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You’ll thank yourself later if you get everything in writing and establish a milestone-based payment schedule.
Gone are the days when a physician owner or a practice administrator was the final decision-maker on the practice’s new EHR, according to Ericka L. Adler, a partner at the firm of Roetzel & Andress, where she advises physician practices on day-to-day practice management.
That’s because many physician practices are joining accountable care organizations (ACOs) or merging with large healthcare systems, so their choice of EHR is often dictated by the ACO or the hospital down the street.
While they may not have a lot of leverage in today’s environment, physician owners and practice administrators do have to pay attention to the agreements they sign with their EHR vendor. Here are four pieces of advice when faced with a contract:
Get everything in writing.
Physicians at smaller practices trust the sales person they’re working with, said Adler. So much so that they often sign the contract with their EHR vendor without even reviewing it. While her law firm represents thousands of physician practices, none of them ever get in touch to ask her to review the contracts they sign with EHR vendors, she noted.
“That sales person is making you all kinds of promises, but the person you’re talking to now won’t be there in a year. Everything has to be in writing,” she said.
Chances are, these practices are going to be surprised that they agreed to contracts that don’t require the vendor to provide software updates. This was a big issue with ICD-10 and meaningful use, for example. Physician practices were still paying for their EHRs and their vendors had no obligation to update their software, said Adler.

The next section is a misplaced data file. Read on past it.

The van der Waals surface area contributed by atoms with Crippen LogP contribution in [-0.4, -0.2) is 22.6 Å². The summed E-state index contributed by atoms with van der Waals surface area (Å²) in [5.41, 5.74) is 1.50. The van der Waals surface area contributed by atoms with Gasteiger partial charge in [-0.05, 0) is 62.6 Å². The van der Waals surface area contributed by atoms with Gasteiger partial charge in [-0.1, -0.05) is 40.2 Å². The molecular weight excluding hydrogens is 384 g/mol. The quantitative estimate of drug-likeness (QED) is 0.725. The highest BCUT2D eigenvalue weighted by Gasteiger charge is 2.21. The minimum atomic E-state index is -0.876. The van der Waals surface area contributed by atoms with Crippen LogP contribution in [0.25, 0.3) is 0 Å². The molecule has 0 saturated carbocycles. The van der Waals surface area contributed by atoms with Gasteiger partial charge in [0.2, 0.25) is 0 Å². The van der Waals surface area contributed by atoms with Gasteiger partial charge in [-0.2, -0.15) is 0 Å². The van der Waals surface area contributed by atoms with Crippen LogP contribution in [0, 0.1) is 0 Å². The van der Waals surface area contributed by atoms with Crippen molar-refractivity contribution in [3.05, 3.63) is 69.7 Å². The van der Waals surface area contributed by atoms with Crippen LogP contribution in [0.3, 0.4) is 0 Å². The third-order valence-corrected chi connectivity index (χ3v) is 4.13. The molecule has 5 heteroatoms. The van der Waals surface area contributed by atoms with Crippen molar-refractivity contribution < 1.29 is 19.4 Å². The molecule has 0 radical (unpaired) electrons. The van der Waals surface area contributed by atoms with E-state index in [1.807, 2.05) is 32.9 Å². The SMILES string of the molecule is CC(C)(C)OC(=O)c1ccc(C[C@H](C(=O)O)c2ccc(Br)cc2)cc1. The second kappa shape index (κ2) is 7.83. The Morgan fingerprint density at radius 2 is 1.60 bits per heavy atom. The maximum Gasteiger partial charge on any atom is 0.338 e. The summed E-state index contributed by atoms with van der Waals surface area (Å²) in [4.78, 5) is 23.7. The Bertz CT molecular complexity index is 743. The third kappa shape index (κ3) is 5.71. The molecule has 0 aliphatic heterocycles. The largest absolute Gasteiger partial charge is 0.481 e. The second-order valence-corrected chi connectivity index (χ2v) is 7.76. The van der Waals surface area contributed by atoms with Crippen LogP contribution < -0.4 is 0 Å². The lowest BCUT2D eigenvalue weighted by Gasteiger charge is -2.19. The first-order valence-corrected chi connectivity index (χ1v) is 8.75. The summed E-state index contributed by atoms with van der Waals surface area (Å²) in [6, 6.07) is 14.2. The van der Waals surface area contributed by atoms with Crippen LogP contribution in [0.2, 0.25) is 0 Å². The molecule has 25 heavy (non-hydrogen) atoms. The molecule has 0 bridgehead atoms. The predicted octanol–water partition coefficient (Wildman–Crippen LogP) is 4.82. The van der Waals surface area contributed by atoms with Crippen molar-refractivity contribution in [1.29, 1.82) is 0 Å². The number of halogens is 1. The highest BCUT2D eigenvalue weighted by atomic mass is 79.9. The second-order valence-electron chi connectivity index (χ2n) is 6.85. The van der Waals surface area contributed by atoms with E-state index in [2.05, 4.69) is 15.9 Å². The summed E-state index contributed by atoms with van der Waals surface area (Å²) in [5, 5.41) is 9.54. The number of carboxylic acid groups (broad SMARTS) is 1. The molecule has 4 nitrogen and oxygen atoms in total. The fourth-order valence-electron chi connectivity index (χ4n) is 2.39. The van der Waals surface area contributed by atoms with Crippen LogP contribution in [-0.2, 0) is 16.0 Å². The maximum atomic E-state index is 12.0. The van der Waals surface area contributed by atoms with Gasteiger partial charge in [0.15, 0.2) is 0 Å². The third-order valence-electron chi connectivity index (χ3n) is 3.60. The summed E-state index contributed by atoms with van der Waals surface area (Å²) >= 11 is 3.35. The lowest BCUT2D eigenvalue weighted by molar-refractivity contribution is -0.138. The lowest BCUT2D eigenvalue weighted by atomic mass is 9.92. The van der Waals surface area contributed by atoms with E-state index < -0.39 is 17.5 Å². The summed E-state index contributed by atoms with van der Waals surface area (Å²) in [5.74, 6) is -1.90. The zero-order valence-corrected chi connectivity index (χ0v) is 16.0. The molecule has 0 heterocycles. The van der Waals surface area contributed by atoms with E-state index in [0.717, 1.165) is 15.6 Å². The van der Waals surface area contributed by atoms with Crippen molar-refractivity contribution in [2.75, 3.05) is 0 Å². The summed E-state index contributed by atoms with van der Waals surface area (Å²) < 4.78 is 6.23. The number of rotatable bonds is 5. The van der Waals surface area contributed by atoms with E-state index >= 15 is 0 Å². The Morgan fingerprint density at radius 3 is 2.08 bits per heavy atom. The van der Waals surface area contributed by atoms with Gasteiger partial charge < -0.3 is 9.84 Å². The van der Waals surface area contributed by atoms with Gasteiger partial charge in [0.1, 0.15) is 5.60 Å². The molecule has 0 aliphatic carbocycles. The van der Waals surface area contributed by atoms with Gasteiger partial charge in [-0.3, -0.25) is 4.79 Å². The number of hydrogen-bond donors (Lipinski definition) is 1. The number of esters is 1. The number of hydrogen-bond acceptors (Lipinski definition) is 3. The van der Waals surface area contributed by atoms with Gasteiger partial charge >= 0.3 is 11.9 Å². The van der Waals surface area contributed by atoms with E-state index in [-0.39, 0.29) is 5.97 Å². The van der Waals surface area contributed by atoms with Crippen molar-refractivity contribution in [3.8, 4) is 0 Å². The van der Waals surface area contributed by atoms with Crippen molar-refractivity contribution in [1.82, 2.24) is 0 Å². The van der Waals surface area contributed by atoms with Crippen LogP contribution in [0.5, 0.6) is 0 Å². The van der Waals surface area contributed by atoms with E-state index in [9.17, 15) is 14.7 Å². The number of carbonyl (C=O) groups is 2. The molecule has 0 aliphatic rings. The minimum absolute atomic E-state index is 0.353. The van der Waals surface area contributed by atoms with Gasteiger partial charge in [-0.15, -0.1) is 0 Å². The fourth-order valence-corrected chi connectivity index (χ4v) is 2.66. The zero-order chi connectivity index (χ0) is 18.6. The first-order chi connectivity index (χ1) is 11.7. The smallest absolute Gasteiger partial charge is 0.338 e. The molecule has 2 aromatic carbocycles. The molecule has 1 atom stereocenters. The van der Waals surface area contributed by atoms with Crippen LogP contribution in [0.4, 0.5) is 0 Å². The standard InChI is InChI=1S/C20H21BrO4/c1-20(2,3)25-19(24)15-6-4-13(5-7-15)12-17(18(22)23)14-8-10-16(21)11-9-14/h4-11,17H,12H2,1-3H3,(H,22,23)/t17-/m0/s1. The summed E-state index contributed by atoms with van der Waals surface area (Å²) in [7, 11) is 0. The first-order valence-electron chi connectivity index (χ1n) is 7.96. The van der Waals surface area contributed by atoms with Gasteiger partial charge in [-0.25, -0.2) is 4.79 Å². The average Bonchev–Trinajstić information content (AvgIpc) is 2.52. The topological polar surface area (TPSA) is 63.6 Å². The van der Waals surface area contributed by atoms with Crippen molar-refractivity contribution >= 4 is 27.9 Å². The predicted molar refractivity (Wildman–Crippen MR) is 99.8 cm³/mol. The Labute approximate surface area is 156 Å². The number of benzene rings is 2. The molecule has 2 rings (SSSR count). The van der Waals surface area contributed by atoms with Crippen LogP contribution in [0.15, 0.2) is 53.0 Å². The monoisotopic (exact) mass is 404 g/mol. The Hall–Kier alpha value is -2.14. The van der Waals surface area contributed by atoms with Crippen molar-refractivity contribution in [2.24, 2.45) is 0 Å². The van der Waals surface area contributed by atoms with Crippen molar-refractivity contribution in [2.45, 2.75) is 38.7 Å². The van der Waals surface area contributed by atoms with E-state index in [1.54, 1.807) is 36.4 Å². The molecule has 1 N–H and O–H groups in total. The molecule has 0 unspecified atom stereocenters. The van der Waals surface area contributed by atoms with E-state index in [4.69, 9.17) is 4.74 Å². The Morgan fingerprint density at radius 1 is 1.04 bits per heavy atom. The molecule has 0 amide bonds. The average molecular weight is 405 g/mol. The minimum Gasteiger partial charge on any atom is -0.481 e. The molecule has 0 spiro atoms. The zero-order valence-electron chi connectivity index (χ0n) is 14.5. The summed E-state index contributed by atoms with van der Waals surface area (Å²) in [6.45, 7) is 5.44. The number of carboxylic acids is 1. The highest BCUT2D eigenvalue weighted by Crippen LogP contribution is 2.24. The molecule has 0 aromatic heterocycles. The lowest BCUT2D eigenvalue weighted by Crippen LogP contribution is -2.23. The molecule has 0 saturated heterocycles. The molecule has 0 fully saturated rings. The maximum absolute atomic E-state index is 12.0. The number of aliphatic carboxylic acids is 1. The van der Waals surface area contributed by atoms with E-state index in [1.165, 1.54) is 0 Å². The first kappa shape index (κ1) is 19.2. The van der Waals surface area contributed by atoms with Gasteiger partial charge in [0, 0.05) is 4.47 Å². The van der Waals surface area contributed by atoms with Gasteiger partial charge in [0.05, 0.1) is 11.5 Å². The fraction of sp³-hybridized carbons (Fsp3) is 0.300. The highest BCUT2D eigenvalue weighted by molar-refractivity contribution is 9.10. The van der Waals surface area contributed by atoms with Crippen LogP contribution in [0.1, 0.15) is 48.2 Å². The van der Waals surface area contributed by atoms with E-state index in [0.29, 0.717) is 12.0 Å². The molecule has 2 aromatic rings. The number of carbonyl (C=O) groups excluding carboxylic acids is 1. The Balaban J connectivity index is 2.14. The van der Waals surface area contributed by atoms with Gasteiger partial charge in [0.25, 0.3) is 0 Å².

Have an exit strategy.
Before you sign a contract with your EHR vendor, you need to be clear that your practice owns the clinical data that’s housed within the EHR. Your contract needs to spell that out explicitly, advised Adler.
Also, physician practices have to ensure that the contract stipulates how they can get that data back from the vendor if they decide to switch their EHR in the future. If the contract is silent on that topic, physician practices may be in a position where they have to pay the vendor exorbitant fees to receive the patient data - or they can only receive it in paper format.
Establish a milestone-driven payment schedule.
Physician practices need to be clear on what money they owe to the EHR vendor and when they owe it, said Adler. Her advice? Practices should pay a certain percentage when the software is installed, another percentage once the training has been delivered, and the final amount after testing has been completed.
You need to be really specific with payment schedules, said Adler. “Training and support are really important…and sometimes EHR vendors require that you [work with] particular consultants, [which requires the EHR vendor to coordinate that training].”
Remember that software is always on sale.
“Just like cars and furniture, software is always on sale,” said Randy Carpenter, senior vice president of strategic services at Stoltenberg Consulting. “The level of discount you’re able to achieve will depend on a number of factors, including success of the vendor, timing in the quarter or fiscal year and length of agreement you’re willing to enter into.”
Speaking of which, don’t buy or opt in for additional features when you don’t need them for your practice, advised Carpenter. Additional functionality and available modules can always be negotiated from a pricing standpoint - which you should be able to lock in for at least two years - as an option to exercise at a later date if the scope of the practice changes and there’s a need for the additional features.